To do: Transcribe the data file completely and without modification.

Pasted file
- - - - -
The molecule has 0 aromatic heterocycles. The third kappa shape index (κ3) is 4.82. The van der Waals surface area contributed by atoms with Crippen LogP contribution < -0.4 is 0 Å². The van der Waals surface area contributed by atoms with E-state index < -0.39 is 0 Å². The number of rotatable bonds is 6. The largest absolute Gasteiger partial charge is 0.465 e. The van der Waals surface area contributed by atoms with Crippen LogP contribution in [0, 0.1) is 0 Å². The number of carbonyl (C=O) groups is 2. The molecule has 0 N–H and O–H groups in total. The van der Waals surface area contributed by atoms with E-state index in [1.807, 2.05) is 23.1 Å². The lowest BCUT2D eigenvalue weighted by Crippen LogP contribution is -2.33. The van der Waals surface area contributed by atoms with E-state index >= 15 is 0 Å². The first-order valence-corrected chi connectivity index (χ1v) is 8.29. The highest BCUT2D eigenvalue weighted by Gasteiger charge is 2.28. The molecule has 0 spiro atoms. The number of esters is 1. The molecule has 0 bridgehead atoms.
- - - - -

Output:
The molecule has 0 aromatic heterocycles. The third kappa shape index (κ3) is 4.82. The van der Waals surface area contributed by atoms with Crippen LogP contribution < -0.4 is 0 Å². The van der Waals surface area contributed by atoms with E-state index < -0.39 is 0 Å². The number of rotatable bonds is 6. The largest absolute Gasteiger partial charge is 0.465 e. The van der Waals surface area contributed by atoms with Crippen LogP contribution in [0, 0.1) is 0 Å². The number of carbonyl (C=O) groups is 2. The molecule has 0 N–H and O–H groups in total. The van der Waals surface area contributed by atoms with E-state index in [1.807, 2.05) is 23.1 Å². The lowest BCUT2D eigenvalue weighted by Crippen LogP contribution is -2.33. The van der Waals surface area contributed by atoms with E-state index >= 15 is 0 Å². The first-order valence-corrected chi connectivity index (χ1v) is 8.29. The highest BCUT2D eigenvalue weighted by Gasteiger charge is 2.28. The molecule has 0 spiro atoms. The number of esters is 1. The molecule has 0 bridgehead atoms.